1. Didn’t say or imply that. I am making a factual observation without commenting on its propriety, merely stating that there is precedent for this sort of pricing model.

          In actuality, living in an affluent neighborhood can makes you pay less for grocery items than comparable items in poor neighborhoods.

          Households located in poor neighborhoods pay more for the same items than people living in wealthy ones, according to a new study in the Journal of Consumer Research.

          Which doesn’t surprise me. The cheapest grocery store is within walking distance.

    2. Actually, many grocery stores do this now…there’s one price on the shelf, but a second, lower price is often available on sale items that one gets by swiping a loyalty card. The store uses this info for its demographics, and some even tailor sale items to the individual card holder.
      I’m not saying I’m a fan of this, but it is done. How about buying a car? You’re certainly free to pay the sticker price, but you’d be a fool if you did. The sales folks do size you up and have an idea what you’re willing to pay.
      Being a bit of a cynic, I’m not convinced the airlines will not try to push this game to the edge and abuse it (and worse, they would try to convince us it’s for our benefit!), but it is certainly an intriguing possibility and it could end up benefiting the consumers as well.

  4. I’m thinking that this could have disparate impact. What if all of a sudden certain groups of people were charged different rates as a side effect of where they lived or worked? Would the side effect be that people are paying more based on race, national origin, gender, marital status? It’s a tricky thing.

  5. I don’t see how charging “whatever the market will bear” magically becomes evil when you reduce your “market” to individual travelers. Individualized pricing simply changes airfares from fixed-priced goods, to goods where the pricing is flexible, based on the whims of the organization selling it. Most “trades” are sold this way (a plumber going to a $$MM mansion is likely to charge more than doing the same job in a low-end apartment), and most high-dollar transactions of all sorts don’t work off of a fixed price sheet.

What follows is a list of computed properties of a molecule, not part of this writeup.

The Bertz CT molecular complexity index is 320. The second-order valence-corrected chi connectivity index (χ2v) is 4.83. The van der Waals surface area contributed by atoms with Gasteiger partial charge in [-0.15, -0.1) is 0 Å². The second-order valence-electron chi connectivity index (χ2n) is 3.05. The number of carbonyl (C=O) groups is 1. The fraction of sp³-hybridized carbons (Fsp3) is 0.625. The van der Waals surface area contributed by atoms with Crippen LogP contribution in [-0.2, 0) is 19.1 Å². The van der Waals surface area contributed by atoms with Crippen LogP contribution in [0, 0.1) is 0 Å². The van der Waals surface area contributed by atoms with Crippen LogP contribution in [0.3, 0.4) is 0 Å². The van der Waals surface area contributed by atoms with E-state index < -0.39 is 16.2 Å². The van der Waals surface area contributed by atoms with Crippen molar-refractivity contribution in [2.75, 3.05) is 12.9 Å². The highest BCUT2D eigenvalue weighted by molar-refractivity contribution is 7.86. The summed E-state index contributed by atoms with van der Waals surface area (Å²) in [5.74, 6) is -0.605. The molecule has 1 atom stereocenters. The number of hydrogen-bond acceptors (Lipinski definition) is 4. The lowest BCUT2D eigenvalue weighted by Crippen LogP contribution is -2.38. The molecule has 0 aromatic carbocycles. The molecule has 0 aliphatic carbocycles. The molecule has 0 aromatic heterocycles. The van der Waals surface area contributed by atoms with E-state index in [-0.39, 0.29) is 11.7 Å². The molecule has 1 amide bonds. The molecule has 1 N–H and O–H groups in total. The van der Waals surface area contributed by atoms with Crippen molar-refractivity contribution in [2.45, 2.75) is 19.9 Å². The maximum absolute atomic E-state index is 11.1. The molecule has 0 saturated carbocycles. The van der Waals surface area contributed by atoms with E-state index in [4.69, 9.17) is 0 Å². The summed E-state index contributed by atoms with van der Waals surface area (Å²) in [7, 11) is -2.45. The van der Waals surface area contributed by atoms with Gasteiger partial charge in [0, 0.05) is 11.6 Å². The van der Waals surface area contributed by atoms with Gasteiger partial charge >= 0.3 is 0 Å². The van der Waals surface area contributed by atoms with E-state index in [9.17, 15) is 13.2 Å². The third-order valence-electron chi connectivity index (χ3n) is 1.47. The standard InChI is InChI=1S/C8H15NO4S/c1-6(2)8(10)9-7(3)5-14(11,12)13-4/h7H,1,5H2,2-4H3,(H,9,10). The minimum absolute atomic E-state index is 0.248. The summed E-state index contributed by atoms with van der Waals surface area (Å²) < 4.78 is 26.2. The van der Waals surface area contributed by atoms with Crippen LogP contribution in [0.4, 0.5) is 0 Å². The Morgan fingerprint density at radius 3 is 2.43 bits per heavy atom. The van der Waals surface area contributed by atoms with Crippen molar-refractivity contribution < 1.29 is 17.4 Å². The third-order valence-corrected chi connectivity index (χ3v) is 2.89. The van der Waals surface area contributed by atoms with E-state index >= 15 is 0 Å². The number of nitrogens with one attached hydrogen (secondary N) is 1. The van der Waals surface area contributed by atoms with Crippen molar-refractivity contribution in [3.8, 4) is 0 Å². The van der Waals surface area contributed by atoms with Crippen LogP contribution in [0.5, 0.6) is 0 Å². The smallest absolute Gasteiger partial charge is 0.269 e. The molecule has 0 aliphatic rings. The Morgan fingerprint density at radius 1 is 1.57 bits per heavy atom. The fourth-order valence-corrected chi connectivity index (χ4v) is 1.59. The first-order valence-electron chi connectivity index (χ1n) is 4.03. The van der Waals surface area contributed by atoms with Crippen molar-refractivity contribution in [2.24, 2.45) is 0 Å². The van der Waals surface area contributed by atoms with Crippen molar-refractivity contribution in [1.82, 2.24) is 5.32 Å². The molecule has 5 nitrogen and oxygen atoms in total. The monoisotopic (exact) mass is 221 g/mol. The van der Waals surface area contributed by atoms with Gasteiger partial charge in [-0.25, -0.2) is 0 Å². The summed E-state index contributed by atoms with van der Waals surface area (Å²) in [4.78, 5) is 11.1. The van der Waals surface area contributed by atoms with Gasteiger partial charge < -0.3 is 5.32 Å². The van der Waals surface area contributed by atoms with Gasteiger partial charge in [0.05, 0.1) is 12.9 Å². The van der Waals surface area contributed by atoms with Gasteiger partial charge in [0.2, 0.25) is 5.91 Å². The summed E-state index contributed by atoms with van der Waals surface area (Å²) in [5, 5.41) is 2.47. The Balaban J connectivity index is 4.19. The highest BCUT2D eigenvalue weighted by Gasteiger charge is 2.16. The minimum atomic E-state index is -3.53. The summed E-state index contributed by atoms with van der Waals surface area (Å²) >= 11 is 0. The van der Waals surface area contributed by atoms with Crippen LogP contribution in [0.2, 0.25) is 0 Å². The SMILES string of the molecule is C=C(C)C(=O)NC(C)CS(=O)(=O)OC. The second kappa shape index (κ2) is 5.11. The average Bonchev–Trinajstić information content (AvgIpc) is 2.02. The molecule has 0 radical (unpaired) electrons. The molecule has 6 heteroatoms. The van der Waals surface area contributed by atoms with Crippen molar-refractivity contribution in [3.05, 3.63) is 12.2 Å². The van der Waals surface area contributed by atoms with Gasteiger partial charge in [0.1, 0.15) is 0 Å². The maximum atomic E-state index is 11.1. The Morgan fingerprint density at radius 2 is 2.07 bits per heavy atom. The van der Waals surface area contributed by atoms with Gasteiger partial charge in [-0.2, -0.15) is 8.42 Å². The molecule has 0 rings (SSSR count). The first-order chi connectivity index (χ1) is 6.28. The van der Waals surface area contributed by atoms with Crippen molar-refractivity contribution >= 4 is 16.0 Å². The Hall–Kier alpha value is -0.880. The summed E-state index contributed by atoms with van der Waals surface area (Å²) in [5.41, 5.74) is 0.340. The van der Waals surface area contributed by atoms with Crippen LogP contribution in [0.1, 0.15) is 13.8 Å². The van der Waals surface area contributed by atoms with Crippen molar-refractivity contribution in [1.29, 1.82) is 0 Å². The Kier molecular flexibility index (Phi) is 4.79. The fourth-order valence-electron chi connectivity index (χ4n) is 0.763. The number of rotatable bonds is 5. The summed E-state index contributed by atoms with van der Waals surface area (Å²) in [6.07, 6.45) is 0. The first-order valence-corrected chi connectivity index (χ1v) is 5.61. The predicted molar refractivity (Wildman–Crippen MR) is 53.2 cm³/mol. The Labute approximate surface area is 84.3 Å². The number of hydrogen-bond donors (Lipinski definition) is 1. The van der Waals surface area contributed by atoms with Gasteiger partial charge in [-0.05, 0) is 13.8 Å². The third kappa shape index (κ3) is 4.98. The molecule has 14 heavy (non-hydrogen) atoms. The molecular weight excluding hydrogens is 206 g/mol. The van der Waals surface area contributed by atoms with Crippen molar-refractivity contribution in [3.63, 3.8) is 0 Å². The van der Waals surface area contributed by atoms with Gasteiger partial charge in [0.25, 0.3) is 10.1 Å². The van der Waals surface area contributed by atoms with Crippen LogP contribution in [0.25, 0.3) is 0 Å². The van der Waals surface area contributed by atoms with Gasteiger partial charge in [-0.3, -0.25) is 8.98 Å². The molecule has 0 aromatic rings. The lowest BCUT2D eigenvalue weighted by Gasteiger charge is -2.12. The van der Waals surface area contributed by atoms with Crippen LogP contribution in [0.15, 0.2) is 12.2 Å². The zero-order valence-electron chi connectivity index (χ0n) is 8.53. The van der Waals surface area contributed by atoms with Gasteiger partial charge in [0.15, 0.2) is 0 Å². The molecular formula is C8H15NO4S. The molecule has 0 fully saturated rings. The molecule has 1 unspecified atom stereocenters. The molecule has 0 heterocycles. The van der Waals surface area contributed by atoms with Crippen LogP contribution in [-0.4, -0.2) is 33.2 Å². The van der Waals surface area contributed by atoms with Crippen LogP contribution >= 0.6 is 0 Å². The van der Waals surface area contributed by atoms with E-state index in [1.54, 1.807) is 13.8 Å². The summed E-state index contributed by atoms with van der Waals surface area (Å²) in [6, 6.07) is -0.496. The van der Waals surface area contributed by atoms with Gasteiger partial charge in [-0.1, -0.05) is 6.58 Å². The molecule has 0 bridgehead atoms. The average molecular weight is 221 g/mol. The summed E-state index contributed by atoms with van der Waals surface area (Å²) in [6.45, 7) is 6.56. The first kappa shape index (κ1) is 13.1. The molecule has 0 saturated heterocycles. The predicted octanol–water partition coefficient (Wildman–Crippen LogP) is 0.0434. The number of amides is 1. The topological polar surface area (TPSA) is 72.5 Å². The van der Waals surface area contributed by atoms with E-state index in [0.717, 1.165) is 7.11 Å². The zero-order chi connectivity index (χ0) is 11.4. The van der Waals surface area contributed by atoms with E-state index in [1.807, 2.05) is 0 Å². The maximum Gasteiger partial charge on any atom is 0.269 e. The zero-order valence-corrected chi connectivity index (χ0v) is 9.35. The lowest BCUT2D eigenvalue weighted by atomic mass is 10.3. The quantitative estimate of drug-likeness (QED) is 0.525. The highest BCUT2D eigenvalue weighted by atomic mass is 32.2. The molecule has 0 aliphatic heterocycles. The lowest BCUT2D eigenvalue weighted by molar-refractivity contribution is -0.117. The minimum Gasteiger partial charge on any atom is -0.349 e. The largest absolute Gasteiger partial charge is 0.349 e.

Is it customer-hostile? Yes. Might it backfire on the airlines that try it? Yes. But it isn’t inherently evil.

    (That is not to say there shouldn’t be the usual restrictions on the practice (similar to those in the financial industry): No price discrimination based on age, gender, marital status, religious affiliation, etc.)

  6. Full disclosure:I have no hard data, but my SWAG take on this is that any customization will be based primarily on billing zip code. Where you live gives vast amount of statistical information about you. From your zip code a company can make a reasonable guess as to you race, income, and educational level. If it also has historical flight information, such as it would obtain from your loyalty program, it can refine the information

    For example, if you fly live in a zip code that is heavily Race X. And you regularly fly to a city that is heavily race X, you are probably Race X. I live in the heart of Silicon Valley. About 45 percent of the residents are college education and many are techies. Another data point for the airline.

    1. I doubt race is an issue, since all money is green. My guess is the data point they’re really looking for is income, which also might be generally determined by zip code. An affluent suburb vs an inner city, or rural area, for example. In fact, I’d be surprsied if the average income by zip code isn’t already in somebody’s database.

      1. I wish that were true, but it’s been demonstrably show to be false 🙁

        That’s why redlining occurred and was made illegal. Banks felt that blacks ( and later others) regardless of credit score were bad risks and refused to make loans or open branches in minority neighborhoods.

        Insurance companies did the same thing.

        And yes, absolutely, income and other demographic data is prolific. It’s the basis of all direct snail mail and telephone marketing